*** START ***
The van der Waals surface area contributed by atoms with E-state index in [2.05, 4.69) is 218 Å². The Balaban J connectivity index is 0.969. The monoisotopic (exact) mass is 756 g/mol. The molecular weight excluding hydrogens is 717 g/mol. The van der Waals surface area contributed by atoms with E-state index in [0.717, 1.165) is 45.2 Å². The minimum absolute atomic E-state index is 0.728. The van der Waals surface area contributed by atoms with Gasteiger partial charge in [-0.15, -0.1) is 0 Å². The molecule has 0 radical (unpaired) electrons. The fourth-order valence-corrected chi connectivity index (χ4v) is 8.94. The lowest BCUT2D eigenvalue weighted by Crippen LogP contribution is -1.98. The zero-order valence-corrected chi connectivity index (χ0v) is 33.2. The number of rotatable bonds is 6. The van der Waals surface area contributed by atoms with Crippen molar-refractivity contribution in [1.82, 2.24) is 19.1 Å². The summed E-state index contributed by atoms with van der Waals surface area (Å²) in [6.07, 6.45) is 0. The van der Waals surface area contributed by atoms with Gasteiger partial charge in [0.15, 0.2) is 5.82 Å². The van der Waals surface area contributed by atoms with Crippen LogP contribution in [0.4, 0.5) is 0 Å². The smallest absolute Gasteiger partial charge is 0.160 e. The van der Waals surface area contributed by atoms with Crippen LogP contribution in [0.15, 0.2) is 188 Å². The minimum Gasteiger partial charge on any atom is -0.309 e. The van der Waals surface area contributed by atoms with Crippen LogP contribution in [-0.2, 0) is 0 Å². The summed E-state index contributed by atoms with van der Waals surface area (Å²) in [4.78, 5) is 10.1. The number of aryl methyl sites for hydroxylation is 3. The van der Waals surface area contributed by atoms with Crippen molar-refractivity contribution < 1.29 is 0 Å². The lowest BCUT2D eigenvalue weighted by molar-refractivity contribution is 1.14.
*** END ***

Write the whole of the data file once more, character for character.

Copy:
The van der Waals surface area contributed by atoms with E-state index in [2.05, 4.69) is 218 Å². The Balaban J connectivity index is 0.969. The monoisotopic (exact) mass is 756 g/mol. The molecular weight excluding hydrogens is 717 g/mol. The van der Waals surface area contributed by atoms with E-state index in [0.717, 1.165) is 45.2 Å². The minimum absolute atomic E-state index is 0.728. The van der Waals surface area contributed by atoms with Gasteiger partial charge in [-0.15, -0.1) is 0 Å². The molecule has 0 radical (unpaired) electrons. The fourth-order valence-corrected chi connectivity index (χ4v) is 8.94. The lowest BCUT2D eigenvalue weighted by Crippen LogP contribution is -1.98. The zero-order valence-corrected chi connectivity index (χ0v) is 33.2. The number of rotatable bonds is 6. The van der Waals surface area contributed by atoms with Crippen molar-refractivity contribution in [1.82, 2.24) is 19.1 Å². The summed E-state index contributed by atoms with van der Waals surface area (Å²) in [6.07, 6.45) is 0. The van der Waals surface area contributed by atoms with Gasteiger partial charge in [0.15, 0.2) is 5.82 Å². The van der Waals surface area contributed by atoms with Crippen LogP contribution in [0.4, 0.5) is 0 Å². The smallest absolute Gasteiger partial charge is 0.160 e. The van der Waals surface area contributed by atoms with Crippen LogP contribution in [0.15, 0.2) is 188 Å². The minimum Gasteiger partial charge on any atom is -0.309 e. The van der Waals surface area contributed by atoms with Crippen LogP contribution in [-0.2, 0) is 0 Å². The summed E-state index contributed by atoms with van der Waals surface area (Å²) in [4.78, 5) is 10.1. The number of aryl methyl sites for hydroxylation is 3. The van der Waals surface area contributed by atoms with Crippen molar-refractivity contribution < 1.29 is 0 Å². The lowest BCUT2D eigenvalue weighted by molar-refractivity contribution is 1.14.